Worldwide, it’s common knowledge that a vast majority of available consumer electronics are made in China. A close eye on the rapidly-shifting smartphone market in the country reveals that home-grown companies more than just manufacture equipment for foreign brands. Today, domestic Chinese smartphone manufacturers have hugely impacted the local market, and poised for a big splash in international waters.
Chinese Smartphone Giants
Some of the biggest players in the Chinese smartphone market are familiar names to Western observers, like Lenovo and Alcatel (recently acquired by China’s TCL Corporation). Others are relatively unknown outside China’s borders, but these facts made foreigners sit up and take notice:
- Dramatic growth
- Captured market share
New smartphone providers in China include:
- Xiaomi (pronounced shee-ow-me)
Already the number 3 player in China’s domestic smartphone market, Xiaomi is just 5 years old
Secrets of Their Success
All these new companies have one thing in common – an aggressive expansion policy rooted in minimizing profits. These Chinese smartphone makers keep their retail prices closely pegged to costs they pay for materials and assembly as possible. This results in:
- Razor-thin profit margins on each unit they sell;
- Often in the 5% range.
Hoping to increase their margins later, they know that establishing a foothold and building brand awareness is more crucial right now. To this end, they’re concentrating on:
- Building high quality devices;
- Offering them at extremely competitive prices.
Will the Chinese Model Alter how Foreign Smartphone Companies Operate?
The low-profit, high-quality model is an ugly wakeup call to industry leaders like:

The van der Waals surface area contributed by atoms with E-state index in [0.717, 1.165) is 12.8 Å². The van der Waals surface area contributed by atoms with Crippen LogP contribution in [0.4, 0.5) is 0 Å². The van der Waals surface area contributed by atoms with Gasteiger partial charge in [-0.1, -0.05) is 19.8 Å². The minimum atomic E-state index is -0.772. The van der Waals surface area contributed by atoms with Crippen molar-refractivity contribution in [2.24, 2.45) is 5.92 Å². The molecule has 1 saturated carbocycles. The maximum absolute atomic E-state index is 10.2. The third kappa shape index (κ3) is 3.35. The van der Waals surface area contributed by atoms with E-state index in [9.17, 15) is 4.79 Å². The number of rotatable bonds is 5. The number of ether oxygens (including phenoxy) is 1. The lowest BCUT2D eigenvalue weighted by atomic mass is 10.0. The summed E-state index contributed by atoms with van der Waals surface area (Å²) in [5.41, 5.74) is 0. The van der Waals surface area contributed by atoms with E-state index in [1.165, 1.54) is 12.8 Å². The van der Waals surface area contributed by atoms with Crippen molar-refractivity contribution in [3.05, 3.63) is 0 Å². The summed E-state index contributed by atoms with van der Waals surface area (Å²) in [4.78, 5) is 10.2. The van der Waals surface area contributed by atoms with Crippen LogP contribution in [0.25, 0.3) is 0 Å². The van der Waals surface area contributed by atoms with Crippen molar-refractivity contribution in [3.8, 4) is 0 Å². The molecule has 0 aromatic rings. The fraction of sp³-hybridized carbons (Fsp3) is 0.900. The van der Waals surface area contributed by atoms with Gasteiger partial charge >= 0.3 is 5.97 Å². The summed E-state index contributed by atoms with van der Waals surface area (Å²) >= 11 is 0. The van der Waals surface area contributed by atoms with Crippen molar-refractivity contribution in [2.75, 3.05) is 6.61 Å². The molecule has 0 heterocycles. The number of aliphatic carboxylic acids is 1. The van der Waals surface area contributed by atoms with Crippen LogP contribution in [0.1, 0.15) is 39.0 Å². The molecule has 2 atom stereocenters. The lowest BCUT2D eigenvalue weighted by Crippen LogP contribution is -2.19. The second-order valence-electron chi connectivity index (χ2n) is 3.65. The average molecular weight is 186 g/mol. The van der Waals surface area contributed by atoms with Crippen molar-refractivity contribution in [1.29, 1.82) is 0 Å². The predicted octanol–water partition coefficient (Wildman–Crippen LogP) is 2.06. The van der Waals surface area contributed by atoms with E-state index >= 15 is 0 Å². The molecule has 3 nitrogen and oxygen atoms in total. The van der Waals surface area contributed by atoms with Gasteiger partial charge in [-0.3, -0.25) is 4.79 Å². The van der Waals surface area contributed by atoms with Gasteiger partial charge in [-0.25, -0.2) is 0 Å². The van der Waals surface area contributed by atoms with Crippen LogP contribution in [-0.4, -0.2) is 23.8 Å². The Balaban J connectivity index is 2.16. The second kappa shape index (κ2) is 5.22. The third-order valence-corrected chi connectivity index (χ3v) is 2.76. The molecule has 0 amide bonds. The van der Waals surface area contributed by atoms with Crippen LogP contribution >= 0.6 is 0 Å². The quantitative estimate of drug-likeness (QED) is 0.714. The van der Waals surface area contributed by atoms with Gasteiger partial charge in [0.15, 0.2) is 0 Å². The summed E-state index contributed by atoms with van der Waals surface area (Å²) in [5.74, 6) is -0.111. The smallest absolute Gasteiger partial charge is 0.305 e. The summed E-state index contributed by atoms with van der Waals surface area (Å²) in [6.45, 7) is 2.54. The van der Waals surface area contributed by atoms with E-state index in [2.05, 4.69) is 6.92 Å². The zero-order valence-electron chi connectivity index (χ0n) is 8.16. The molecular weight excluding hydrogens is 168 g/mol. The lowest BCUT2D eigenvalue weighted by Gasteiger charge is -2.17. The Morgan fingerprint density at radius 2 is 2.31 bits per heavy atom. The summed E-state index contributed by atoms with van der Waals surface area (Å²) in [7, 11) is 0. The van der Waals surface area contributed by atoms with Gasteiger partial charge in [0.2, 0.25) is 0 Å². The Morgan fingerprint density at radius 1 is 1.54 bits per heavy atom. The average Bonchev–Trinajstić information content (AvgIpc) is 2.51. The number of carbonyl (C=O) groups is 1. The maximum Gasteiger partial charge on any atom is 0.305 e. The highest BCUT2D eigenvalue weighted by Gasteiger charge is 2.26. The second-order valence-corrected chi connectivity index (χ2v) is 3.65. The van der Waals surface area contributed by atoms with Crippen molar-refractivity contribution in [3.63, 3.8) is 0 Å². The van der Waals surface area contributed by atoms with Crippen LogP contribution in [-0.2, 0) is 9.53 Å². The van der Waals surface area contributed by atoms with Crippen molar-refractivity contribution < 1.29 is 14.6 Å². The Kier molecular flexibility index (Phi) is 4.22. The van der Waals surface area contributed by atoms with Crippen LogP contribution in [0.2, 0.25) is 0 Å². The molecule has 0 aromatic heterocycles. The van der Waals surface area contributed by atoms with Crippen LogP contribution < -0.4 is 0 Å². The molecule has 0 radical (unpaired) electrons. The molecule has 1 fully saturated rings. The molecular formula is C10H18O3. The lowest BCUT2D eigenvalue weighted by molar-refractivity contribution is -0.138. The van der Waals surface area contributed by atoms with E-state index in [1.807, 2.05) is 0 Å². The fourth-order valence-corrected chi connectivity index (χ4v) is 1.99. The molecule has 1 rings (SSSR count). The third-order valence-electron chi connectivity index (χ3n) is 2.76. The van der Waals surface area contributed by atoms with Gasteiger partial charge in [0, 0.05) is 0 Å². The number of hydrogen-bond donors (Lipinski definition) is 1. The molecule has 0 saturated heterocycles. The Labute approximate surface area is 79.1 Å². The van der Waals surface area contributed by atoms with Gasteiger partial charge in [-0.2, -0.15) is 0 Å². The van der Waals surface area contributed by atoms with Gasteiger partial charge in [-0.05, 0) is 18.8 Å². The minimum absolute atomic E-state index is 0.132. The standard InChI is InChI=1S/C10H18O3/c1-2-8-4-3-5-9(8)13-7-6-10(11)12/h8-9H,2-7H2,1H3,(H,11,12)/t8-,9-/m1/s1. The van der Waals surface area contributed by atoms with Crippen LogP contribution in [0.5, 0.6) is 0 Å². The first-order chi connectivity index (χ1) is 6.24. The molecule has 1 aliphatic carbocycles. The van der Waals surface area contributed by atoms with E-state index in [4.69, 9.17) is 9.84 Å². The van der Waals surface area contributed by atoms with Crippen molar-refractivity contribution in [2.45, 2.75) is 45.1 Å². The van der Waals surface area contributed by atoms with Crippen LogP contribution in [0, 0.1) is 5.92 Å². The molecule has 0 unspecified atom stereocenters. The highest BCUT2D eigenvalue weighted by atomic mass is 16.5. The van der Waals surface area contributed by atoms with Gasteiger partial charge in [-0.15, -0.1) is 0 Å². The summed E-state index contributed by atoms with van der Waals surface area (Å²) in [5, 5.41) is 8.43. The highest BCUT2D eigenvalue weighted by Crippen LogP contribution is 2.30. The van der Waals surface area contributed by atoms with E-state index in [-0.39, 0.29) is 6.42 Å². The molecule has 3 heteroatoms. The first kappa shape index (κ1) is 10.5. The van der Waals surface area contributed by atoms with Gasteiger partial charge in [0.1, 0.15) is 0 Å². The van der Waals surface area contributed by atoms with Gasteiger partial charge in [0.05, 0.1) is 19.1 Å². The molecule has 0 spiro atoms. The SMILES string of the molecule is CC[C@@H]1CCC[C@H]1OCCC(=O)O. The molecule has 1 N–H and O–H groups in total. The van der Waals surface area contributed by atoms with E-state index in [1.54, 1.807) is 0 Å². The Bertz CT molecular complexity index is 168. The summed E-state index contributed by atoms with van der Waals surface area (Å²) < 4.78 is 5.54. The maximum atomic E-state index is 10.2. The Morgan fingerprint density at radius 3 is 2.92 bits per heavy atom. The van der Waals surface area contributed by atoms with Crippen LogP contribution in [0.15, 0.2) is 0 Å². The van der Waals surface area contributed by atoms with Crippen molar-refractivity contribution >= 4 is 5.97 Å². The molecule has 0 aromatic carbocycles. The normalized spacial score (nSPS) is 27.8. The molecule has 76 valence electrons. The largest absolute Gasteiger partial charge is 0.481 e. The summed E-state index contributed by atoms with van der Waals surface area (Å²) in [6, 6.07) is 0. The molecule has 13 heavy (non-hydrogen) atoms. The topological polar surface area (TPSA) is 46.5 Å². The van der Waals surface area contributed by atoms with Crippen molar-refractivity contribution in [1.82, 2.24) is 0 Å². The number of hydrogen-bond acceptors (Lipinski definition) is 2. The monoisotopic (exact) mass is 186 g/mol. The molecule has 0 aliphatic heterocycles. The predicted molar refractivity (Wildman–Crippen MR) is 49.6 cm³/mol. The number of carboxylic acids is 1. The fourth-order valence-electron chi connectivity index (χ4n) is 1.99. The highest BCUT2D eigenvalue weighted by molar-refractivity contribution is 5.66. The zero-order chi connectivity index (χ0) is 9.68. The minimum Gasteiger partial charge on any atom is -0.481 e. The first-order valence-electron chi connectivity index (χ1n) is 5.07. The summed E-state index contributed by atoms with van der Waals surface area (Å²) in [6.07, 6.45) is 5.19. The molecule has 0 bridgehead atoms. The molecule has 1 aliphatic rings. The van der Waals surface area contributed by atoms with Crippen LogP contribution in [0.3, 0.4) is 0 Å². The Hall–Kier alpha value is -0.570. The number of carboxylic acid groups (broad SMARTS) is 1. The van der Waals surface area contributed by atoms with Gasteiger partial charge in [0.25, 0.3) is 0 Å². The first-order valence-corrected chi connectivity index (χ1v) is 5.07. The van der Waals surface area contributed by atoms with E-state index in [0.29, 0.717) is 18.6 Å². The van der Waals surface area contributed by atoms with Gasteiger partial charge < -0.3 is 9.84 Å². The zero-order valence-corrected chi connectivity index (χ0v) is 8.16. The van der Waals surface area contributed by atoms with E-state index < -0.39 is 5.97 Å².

They’ve been reaping from their sterling reputations for years. Worse news, less prestigious brands have to compete directly for the attention of China’s budget-minded consumers. Domestic offerings from Xiaomi and Huawei are typically priced to match the smartphone market’s low end, between 100 and 200 dollars. Models are more:
- Capable than those offered by LG and HTC.
Long-Term Changes that May Come in the Future
A few factors hold these new Chinese manufacturers in check. While they run wild in their home markets, they frequently run into trouble when they attempt to expand in foreign markets.
- In late 2014, Xiaomi attempted to expand its business into India;
- But was stopped by Ericsson’s patent suit.
An operating principle these Chinese manufacturers have that may catch on with smartphone makers worldwide, is their practice of holding on to models longer. Ponder:
- Right now, the international standard life of a given smartphone model is about six months.
- Compare that to Xiaomi’s holding a single model on the market for 18 months.
This slower pace may benefit all manufacturers (and consumers as well) if it catches on.
China’s continuing advancement has worldwide implications in the smartphone market, where Chinese consumers are becoming more affluent and sophisticated. For China’s corporations, their aggressive and innovative operational methods are issues that foreign competitors will have to address in the global market.